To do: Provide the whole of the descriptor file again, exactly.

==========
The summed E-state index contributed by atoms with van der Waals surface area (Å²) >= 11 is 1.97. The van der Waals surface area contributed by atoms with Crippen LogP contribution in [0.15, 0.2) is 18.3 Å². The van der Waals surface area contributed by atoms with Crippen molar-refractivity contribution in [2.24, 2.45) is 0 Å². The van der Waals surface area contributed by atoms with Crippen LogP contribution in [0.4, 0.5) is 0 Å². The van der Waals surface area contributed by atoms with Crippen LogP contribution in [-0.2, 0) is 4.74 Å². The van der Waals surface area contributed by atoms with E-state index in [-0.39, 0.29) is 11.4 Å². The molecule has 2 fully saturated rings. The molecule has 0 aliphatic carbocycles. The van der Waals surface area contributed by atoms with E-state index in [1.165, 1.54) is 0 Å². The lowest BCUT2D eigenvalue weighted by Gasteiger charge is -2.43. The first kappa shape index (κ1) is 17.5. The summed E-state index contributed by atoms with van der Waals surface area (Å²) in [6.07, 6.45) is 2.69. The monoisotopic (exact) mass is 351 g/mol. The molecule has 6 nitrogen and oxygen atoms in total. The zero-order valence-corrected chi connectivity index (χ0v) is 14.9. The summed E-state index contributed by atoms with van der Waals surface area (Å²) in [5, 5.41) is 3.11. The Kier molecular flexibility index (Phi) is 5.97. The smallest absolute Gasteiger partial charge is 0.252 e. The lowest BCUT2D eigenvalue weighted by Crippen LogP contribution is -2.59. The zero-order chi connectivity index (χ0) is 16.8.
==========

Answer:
The summed E-state index contributed by atoms with van der Waals surface area (Å²) >= 11 is 1.97. The van der Waals surface area contributed by atoms with Crippen LogP contribution in [0.15, 0.2) is 18.3 Å². The van der Waals surface area contributed by atoms with Crippen molar-refractivity contribution in [2.24, 2.45) is 0 Å². The van der Waals surface area contributed by atoms with Crippen LogP contribution in [0.4, 0.5) is 0 Å². The van der Waals surface area contributed by atoms with Crippen LogP contribution in [-0.2, 0) is 4.74 Å². The van der Waals surface area contributed by atoms with E-state index in [-0.39, 0.29) is 11.4 Å². The molecule has 2 fully saturated rings. The molecule has 0 aliphatic carbocycles. The van der Waals surface area contributed by atoms with E-state index in [1.165, 1.54) is 0 Å². The lowest BCUT2D eigenvalue weighted by Gasteiger charge is -2.43. The first kappa shape index (κ1) is 17.5. The summed E-state index contributed by atoms with van der Waals surface area (Å²) in [6.07, 6.45) is 2.69. The monoisotopic (exact) mass is 351 g/mol. The molecule has 6 nitrogen and oxygen atoms in total. The zero-order valence-corrected chi connectivity index (χ0v) is 14.9. The summed E-state index contributed by atoms with van der Waals surface area (Å²) in [5, 5.41) is 3.11. The Kier molecular flexibility index (Phi) is 5.97. The smallest absolute Gasteiger partial charge is 0.252 e. The lowest BCUT2D eigenvalue weighted by Crippen LogP contribution is -2.59. The zero-order chi connectivity index (χ0) is 16.8.